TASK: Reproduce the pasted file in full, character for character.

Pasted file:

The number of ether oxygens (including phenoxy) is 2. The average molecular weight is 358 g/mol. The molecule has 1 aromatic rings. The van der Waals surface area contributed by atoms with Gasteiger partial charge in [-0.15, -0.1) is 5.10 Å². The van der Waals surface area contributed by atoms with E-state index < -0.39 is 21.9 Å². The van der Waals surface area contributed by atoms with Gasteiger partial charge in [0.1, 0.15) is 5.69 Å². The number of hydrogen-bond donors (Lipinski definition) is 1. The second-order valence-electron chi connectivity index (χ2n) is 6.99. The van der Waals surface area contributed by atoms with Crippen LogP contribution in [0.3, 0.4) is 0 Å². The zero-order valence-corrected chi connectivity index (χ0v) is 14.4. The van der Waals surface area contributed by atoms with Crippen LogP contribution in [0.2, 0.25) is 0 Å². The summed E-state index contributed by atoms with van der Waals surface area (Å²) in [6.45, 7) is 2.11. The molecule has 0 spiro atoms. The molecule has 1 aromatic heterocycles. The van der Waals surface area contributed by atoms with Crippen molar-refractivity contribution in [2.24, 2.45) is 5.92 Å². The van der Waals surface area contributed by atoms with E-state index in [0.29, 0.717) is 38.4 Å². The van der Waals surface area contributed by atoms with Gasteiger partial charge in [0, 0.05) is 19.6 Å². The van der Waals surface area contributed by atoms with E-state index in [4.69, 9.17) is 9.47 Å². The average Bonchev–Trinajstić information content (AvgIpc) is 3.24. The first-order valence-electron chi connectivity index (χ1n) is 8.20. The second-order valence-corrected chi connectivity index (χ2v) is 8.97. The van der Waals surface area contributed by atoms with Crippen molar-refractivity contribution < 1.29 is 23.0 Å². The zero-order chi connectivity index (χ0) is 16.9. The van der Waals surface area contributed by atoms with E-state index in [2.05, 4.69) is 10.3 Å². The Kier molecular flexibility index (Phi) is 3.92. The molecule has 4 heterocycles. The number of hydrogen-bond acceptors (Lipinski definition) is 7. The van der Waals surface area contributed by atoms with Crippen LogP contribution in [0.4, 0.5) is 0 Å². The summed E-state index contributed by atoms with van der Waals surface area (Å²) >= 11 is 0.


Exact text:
The number of ether oxygens (including phenoxy) is 2. The average molecular weight is 358 g/mol. The molecule has 1 aromatic rings. The van der Waals surface area contributed by atoms with Gasteiger partial charge in [-0.15, -0.1) is 5.10 Å². The van der Waals surface area contributed by atoms with E-state index < -0.39 is 21.9 Å². The van der Waals surface area contributed by atoms with Gasteiger partial charge in [0.1, 0.15) is 5.69 Å². The number of hydrogen-bond donors (Lipinski definition) is 1. The second-order valence-electron chi connectivity index (χ2n) is 6.99. The van der Waals surface area contributed by atoms with Crippen LogP contribution in [0.3, 0.4) is 0 Å². The zero-order valence-corrected chi connectivity index (χ0v) is 14.4. The van der Waals surface area contributed by atoms with Crippen LogP contribution in [0.2, 0.25) is 0 Å². The summed E-state index contributed by atoms with van der Waals surface area (Å²) in [6.45, 7) is 2.11. The molecule has 0 spiro atoms. The molecule has 1 aromatic heterocycles. The van der Waals surface area contributed by atoms with Crippen molar-refractivity contribution in [2.24, 2.45) is 5.92 Å². The van der Waals surface area contributed by atoms with E-state index in [0.29, 0.717) is 38.4 Å². The van der Waals surface area contributed by atoms with Gasteiger partial charge in [0, 0.05) is 19.6 Å². The van der Waals surface area contributed by atoms with E-state index in [4.69, 9.17) is 9.47 Å². The average Bonchev–Trinajstić information content (AvgIpc) is 3.24. The first-order valence-electron chi connectivity index (χ1n) is 8.20. The second-order valence-corrected chi connectivity index (χ2v) is 8.97. The van der Waals surface area contributed by atoms with Crippen molar-refractivity contribution < 1.29 is 23.0 Å². The zero-order chi connectivity index (χ0) is 16.9. The van der Waals surface area contributed by atoms with E-state index in [2.05, 4.69) is 10.3 Å². The Kier molecular flexibility index (Phi) is 3.92. The molecule has 4 heterocycles. The number of hydrogen-bond acceptors (Lipinski definition) is 7. The van der Waals surface area contributed by atoms with Crippen LogP contribution in [0.4, 0.5) is 0 Å². The summed E-state index contributed by atoms with van der Waals surface area (Å²) >= 11 is 0.